After two failed attempts to deliver the Duke to Mayor Ford at his office Friday morning, we returned to the temporary TPM Toronto bureau in a hotel across from City Hall and plotted our next move. A Canadian politico sent us an email with a list of Mayor Ford's opponents in the Council. They suggested these rivals might be willing to present the award on the Council floor.
Armed with this information, ace videographer Yumi Araki and I returned to City Hall and began searching for the councillors our source recommended. Of course, when we passed Mayor Ford's office, we couldn't resist lingering and decided to try to make a final attempt to give him the Duke.
As we waited, we were cornered by a self-described Canadian supporter of Ross Perot, who regaled us with his unsolicited opinions about a variety of political topics including; the Kennedy assassination, Bill de Blasio, the deaths of Vince Foster and Ron Brown, and the Koch brothers. While we were being cornered, Mayor Ford strode off the elevator in front of his office and went inside. We rushed towards him, but it was too late.
Knowing Mayor Ford was mere feet away, we made the decision to wait for him to re-emerge. We were joined in front of the mayor's office by a young man wearing a t-shirt bearing one of Ford's best-known sayings, "I've got more than enough to eat at home." The young man, who said his name was Justin, said he took a train to City Hall from a town about 100 kilometers away in order to have the shirt signed by the mayor.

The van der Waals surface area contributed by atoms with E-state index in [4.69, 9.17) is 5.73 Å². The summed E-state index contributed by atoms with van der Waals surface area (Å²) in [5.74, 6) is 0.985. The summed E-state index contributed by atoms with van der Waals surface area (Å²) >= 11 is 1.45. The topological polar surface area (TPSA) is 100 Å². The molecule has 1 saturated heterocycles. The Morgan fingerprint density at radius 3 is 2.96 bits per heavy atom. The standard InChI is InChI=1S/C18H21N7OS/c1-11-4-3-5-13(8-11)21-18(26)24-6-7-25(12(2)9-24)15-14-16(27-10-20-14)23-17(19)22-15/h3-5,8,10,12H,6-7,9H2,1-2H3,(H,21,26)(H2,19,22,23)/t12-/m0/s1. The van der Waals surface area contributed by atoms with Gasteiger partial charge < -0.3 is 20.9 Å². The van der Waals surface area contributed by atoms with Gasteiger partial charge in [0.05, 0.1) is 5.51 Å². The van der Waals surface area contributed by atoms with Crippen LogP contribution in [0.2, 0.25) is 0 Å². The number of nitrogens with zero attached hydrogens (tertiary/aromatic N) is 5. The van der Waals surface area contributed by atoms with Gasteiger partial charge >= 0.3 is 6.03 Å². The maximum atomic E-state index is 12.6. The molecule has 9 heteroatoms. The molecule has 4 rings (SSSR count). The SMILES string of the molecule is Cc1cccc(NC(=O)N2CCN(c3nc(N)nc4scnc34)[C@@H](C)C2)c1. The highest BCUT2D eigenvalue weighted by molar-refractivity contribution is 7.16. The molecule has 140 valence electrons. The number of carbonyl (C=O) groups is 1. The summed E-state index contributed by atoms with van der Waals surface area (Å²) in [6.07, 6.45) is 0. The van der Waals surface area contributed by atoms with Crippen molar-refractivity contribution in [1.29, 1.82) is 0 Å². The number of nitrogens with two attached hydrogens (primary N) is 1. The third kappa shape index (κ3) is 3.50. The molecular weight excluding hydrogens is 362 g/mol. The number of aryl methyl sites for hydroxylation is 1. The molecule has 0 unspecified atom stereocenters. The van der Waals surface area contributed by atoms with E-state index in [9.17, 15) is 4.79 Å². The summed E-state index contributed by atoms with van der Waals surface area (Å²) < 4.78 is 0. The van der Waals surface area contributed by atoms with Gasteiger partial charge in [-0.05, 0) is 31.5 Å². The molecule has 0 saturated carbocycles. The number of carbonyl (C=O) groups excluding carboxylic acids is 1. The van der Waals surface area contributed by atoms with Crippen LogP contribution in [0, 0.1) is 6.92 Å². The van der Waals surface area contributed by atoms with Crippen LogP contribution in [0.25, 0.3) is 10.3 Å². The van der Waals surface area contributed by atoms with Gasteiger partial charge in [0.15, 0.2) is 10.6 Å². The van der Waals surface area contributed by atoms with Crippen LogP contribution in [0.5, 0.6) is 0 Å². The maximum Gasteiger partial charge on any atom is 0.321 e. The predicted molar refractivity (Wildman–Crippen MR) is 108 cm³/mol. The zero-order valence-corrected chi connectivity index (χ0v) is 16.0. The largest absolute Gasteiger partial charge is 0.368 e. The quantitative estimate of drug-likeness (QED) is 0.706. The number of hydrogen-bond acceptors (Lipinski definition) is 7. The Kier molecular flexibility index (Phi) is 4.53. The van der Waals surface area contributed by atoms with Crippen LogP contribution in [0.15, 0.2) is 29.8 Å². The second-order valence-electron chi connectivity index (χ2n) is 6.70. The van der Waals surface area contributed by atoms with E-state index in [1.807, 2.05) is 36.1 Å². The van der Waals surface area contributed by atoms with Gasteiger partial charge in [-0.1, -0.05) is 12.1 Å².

Before Ford exited his office, aides brought in two groups of schoolchildren who met the mayor inside. Soon after the second group of kids departed, Ford emerged drinking from a large plastic cup with an attached sippy straw.
"Go Argonauts!" I shouted in an attempt to appeal to Ford's well-known fondness for football.
This sports suckuppery didn't work. The mayor ignored our efforts to hand him the Duke as security led him onto the elevator. He seemingly mumbled an apology to Justin, who held out a sharpie and begged for an autograph. Then, Mayor Ford was gone. We were ready to give up.
With a heavy heart, I placed the Duke on the ground in front of the mayor's office. As I began to walk away, a security guard demanded I pick up the Duke. But just when it seemed Mayor Ford's award might not reach its rightful owner, we found our savior.
As we walked away from Ford's office, we spotted his brother Doug heading into the City Council chamber. I approached, shook his hand, told him we were attempting to give his sibling the trophy, and asked if he would deliver it for us. Doug laughed, took the award, and promised to pass it on to Mayor Ford.
"OK there you go. Not a problem," Doug said as he took the Duke. "Thank you."
Doug then proceeded into the Council where his brother and the rest of Toronto's leadership awaited. I trust that Doug Ford is a man of his word and expect the Golden Duke will become one of Mayor Ford's most cherished possessions.